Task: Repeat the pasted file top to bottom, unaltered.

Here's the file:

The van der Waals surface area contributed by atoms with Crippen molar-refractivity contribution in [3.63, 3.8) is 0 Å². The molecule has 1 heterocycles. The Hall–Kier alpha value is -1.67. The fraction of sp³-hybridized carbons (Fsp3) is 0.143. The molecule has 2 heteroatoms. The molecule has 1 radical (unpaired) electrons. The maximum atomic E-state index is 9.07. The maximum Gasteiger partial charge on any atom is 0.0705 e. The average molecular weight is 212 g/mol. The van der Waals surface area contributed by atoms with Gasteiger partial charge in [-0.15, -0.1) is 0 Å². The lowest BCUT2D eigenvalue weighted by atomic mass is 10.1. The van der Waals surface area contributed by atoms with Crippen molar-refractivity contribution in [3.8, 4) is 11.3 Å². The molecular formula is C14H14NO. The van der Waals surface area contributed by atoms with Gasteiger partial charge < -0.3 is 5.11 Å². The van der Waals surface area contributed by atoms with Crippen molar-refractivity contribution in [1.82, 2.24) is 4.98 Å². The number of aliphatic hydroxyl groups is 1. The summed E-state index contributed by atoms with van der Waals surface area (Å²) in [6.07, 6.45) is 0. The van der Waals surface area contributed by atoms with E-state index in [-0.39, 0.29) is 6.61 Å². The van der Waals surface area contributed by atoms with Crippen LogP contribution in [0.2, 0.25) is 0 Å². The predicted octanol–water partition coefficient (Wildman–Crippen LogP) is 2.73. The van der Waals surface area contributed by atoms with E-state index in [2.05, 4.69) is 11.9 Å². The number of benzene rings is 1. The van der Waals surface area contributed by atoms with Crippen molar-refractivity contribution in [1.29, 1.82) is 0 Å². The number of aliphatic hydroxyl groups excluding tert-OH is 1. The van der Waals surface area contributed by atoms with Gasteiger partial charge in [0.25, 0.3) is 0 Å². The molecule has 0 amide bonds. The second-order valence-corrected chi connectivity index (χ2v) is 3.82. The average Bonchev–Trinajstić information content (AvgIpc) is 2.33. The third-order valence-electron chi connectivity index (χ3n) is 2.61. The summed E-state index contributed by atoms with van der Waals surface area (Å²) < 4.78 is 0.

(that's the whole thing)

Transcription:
The van der Waals surface area contributed by atoms with Crippen molar-refractivity contribution in [3.63, 3.8) is 0 Å². The molecule has 1 heterocycles. The Hall–Kier alpha value is -1.67. The fraction of sp³-hybridized carbons (Fsp3) is 0.143. The molecule has 2 heteroatoms. The molecule has 1 radical (unpaired) electrons. The maximum atomic E-state index is 9.07. The maximum Gasteiger partial charge on any atom is 0.0705 e. The average molecular weight is 212 g/mol. The van der Waals surface area contributed by atoms with Gasteiger partial charge in [-0.15, -0.1) is 0 Å². The lowest BCUT2D eigenvalue weighted by atomic mass is 10.1. The van der Waals surface area contributed by atoms with Crippen molar-refractivity contribution in [3.8, 4) is 11.3 Å². The molecular formula is C14H14NO. The van der Waals surface area contributed by atoms with Gasteiger partial charge < -0.3 is 5.11 Å². The van der Waals surface area contributed by atoms with Crippen molar-refractivity contribution in [1.82, 2.24) is 4.98 Å². The number of aliphatic hydroxyl groups is 1. The summed E-state index contributed by atoms with van der Waals surface area (Å²) in [6.07, 6.45) is 0. The van der Waals surface area contributed by atoms with E-state index in [-0.39, 0.29) is 6.61 Å². The van der Waals surface area contributed by atoms with Crippen LogP contribution in [0.2, 0.25) is 0 Å². The predicted octanol–water partition coefficient (Wildman–Crippen LogP) is 2.73. The van der Waals surface area contributed by atoms with E-state index in [2.05, 4.69) is 11.9 Å². The number of benzene rings is 1. The van der Waals surface area contributed by atoms with Crippen molar-refractivity contribution in [1.29, 1.82) is 0 Å². The number of aliphatic hydroxyl groups excluding tert-OH is 1. The van der Waals surface area contributed by atoms with Gasteiger partial charge in [0.25, 0.3) is 0 Å². The molecule has 0 amide bonds. The second-order valence-corrected chi connectivity index (χ2v) is 3.82. The average Bonchev–Trinajstić information content (AvgIpc) is 2.33. The third-order valence-electron chi connectivity index (χ3n) is 2.61. The summed E-state index contributed by atoms with van der Waals surface area (Å²) < 4.78 is 0.